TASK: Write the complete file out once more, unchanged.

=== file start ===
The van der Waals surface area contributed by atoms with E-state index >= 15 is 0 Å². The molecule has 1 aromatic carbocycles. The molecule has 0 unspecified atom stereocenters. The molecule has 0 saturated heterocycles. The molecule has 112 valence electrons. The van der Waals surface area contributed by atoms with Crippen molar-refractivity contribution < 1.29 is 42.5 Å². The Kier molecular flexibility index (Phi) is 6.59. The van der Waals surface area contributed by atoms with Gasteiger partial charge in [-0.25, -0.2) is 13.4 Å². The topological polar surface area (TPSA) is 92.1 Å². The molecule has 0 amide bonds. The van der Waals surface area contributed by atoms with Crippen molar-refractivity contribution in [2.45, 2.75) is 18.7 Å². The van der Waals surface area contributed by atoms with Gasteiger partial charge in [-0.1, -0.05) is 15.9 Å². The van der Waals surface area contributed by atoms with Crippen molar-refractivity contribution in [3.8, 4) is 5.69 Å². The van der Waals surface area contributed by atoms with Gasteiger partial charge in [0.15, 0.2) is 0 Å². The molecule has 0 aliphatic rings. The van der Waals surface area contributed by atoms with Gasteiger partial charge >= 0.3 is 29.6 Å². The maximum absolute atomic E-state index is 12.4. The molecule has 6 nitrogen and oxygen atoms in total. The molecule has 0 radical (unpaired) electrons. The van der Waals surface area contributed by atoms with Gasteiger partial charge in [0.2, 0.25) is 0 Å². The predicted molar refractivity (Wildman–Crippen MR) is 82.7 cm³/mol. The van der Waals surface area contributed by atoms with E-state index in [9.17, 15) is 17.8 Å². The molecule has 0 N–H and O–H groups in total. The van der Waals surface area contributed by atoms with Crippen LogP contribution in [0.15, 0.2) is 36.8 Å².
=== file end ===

The van der Waals surface area contributed by atoms with E-state index >= 15 is 0 Å². The molecule has 1 aromatic carbocycles. The molecule has 0 unspecified atom stereocenters. The molecule has 0 saturated heterocycles. The molecule has 112 valence electrons. The van der Waals surface area contributed by atoms with Crippen molar-refractivity contribution < 1.29 is 42.5 Å². The Kier molecular flexibility index (Phi) is 6.59. The van der Waals surface area contributed by atoms with Gasteiger partial charge in [-0.25, -0.2) is 13.4 Å². The topological polar surface area (TPSA) is 92.1 Å². The molecule has 0 amide bonds. The van der Waals surface area contributed by atoms with Crippen molar-refractivity contribution in [2.45, 2.75) is 18.7 Å². The van der Waals surface area contributed by atoms with Gasteiger partial charge in [-0.1, -0.05) is 15.9 Å². The van der Waals surface area contributed by atoms with Crippen molar-refractivity contribution in [3.8, 4) is 5.69 Å². The van der Waals surface area contributed by atoms with Gasteiger partial charge in [0.15, 0.2) is 0 Å². The molecule has 0 aliphatic rings. The van der Waals surface area contributed by atoms with Gasteiger partial charge >= 0.3 is 29.6 Å². The maximum absolute atomic E-state index is 12.4. The molecule has 6 nitrogen and oxygen atoms in total. The molecule has 0 radical (unpaired) electrons. The van der Waals surface area contributed by atoms with Gasteiger partial charge in [0.2, 0.25) is 0 Å². The predicted molar refractivity (Wildman–Crippen MR) is 82.7 cm³/mol. The van der Waals surface area contributed by atoms with E-state index in [9.17, 15) is 17.8 Å². The molecule has 0 N–H and O–H groups in total. The van der Waals surface area contributed by atoms with Crippen LogP contribution in [0.15, 0.2) is 36.8 Å².